Jordan is Palestine or should be

July 11, 2017 | 3 Comments » | 245 views

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  1. Ever since Mudar Zahran came back onto the scene, there have been many articles and videos about and by him, and also well publicised meetings he has been having with a variety of leaders.

    It only points up my absolute belief from the very first time I read about his Plan, it HAS to be the way to go….eventually . There have been hundreds of posts since then about a variety of plans delving into all aspects of why, might, should or could be or have been……. but the only feasible one is this one RIGHT in front of our noses. That’s why I don\t bother getting into all the abstract nonsense and vicarious reams of the lengthily quoted. learned dissertions written 40-50-70 ot 80 years ago by undoubtedly great thinkers, but not practical, and too much in line with the perceived sscholarly approach. We needed and need DOERS not thinkers.

    Not one of them latched on to the Curzon “Magna Carta” definition, The LoN Britsh Mandate for Palestine, and the Anglo-American Treaty. Zahran has gone right back to them because they are the Law, ignored, neglected and practically unknown by the political mavins so keen to lay down the(ir) Law, where Israel gets the sharp end and is always wrong. They don’t even seem to know or recall that the “Palestinians” were invented as a Russian political ploy only about 50 years ago and even then nobody heard of it until years later.

    They forget how Arafat used to video acted out “pretend” victorious attacks safely outside Israel, and advertise them as Fatah or PLO victories over the Jews INSIDE Israel……I think harping on Zionists came later. But I remember all this.

  2. He cites an example of law that one goes to jail if one beats one’s wife or girlfriend. That’s only true in civilized countries like Israel. Muslim countries, and i was surprised to learn quite a few others, like Latvia, don’t have laws protecting women from domestic abuse, or if they do, they have so many loopholes that they are nominal.

    The UAE court passed a ruling allowing it

    “Men ALLOWED to beat their wives and young children (as long as they don’t leave any marks), rules UAE court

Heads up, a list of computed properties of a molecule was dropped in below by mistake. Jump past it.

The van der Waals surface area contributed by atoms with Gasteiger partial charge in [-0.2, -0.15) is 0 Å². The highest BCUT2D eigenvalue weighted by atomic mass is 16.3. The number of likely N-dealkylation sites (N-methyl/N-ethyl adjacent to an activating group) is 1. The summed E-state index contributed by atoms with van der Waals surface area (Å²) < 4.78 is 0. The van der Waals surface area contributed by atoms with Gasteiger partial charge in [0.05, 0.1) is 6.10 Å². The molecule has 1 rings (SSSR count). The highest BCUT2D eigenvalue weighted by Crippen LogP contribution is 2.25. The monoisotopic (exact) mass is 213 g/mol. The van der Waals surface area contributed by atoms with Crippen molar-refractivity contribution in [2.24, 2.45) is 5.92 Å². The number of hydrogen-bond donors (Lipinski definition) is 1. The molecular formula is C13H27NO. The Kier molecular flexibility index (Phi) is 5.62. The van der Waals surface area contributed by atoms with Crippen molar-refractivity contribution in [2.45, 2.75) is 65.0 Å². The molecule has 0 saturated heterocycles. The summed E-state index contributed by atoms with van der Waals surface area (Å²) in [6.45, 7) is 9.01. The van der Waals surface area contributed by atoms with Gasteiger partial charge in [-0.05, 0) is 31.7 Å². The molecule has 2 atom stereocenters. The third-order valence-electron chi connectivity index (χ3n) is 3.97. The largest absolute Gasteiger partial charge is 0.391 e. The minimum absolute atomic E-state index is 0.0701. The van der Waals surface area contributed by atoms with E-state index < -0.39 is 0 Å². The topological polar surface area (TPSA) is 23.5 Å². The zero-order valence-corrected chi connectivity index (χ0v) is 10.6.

By Dan Newling for MailOnline
    UPDATED: 14:36 EDT, 18 October 2010

    Read more:
    Follow us: @MailOnline on Twitter | DailyMail on Facebook

    This is new:

    Lower House approves domestic violence protection bill, amendments to banking law
    By Jassar Al Tahat – Apr 18,2017 – Last updated at Apr 18,2017

    Sound good?

    Read on:

    “AMMAN — Some male MPs defended the beating of women, as lawmakers approved the domestic violence protection bill and the amended banking law during two legislative sessions on Sunday

    During the first session, MPs discussed for over an hour articles 11, 14 and 15 of the domestic violence bill.

    Articles 11 and 14 of the domestic violence bill call for perpetrators of domestic violence to serve 40 hours of community service, house arrest and counselling sessions.

    The debate initially saw articles 11 and 14 scrapped after a vote, though they were later reinstated after a second vote.

    A number of MPs expressed the opinion that the articles were “impossible to implement” and “unfit for our society”.

    Representing Amman, 5th District, Mustafa Assaf argued that article 11 will “cause division between disputants” and that the suggested punishments will “result in more trouble than solutions”.

    Maan Deputy Mohammad Falahat said that “these articles do not fit the Jordanian society or traditions”, adding: “So what if the husband struck his wife once or twice? If she refers him to the court, he will divorce her.”

    Saud Abu Mahfouz (Zarqa, 1st District) also argued that the articles were not suitable for Jordanian society, saying that “it seems that legislators forgot that we are in Jordan and not in Sweden, and we copy and paste laws without being mindful of our identity”.

    “I do not deny the presence of domestic violence, but better measures should be taken”, Abu Mahfouz added.

    The importance of these articles for the process of legal reform was highlighted by the Head of the Women and Family Affairs Committee, Reem Abu Dalbouh, who argued that “the core of reform measures lies in the disputed articles”.

    Wafaa Bani Mustafa from Jerash challenged those MPs who criticised the articles to see firsthand the consequences of domestic violence.

    “This issue concerns Jordanian society, and those who claim that these articles destroys society should see domestic violence cases,” Bani Mustafa said.

    “If the minimum of protection is not accepted then we have a major issue”, she added.

    The second session saw the Lower House approve the amended banking law, after it was referred to lawmakers from a joint committee formed of the Finance Committee and the Economy and Investment Committee.

    The amended law aims to put in place oversight measures for the Central Bank of Jordan (CBJ) and set rules governing the relation between board members and the executive management.

    The amended law also aims to regulate oversight of Islamic banks, as well as giving the CBJ the ability to take alternative measures to help struggling banks in order to achieve financial stability.

    Lawmakers also adopted a memorandum asking the government to actively deal with the issue of the over 10,000 governmental school buses operating without monitoring or licensing.”

    Wait a minute, house arrest? with the wife? Who’s being punished here?

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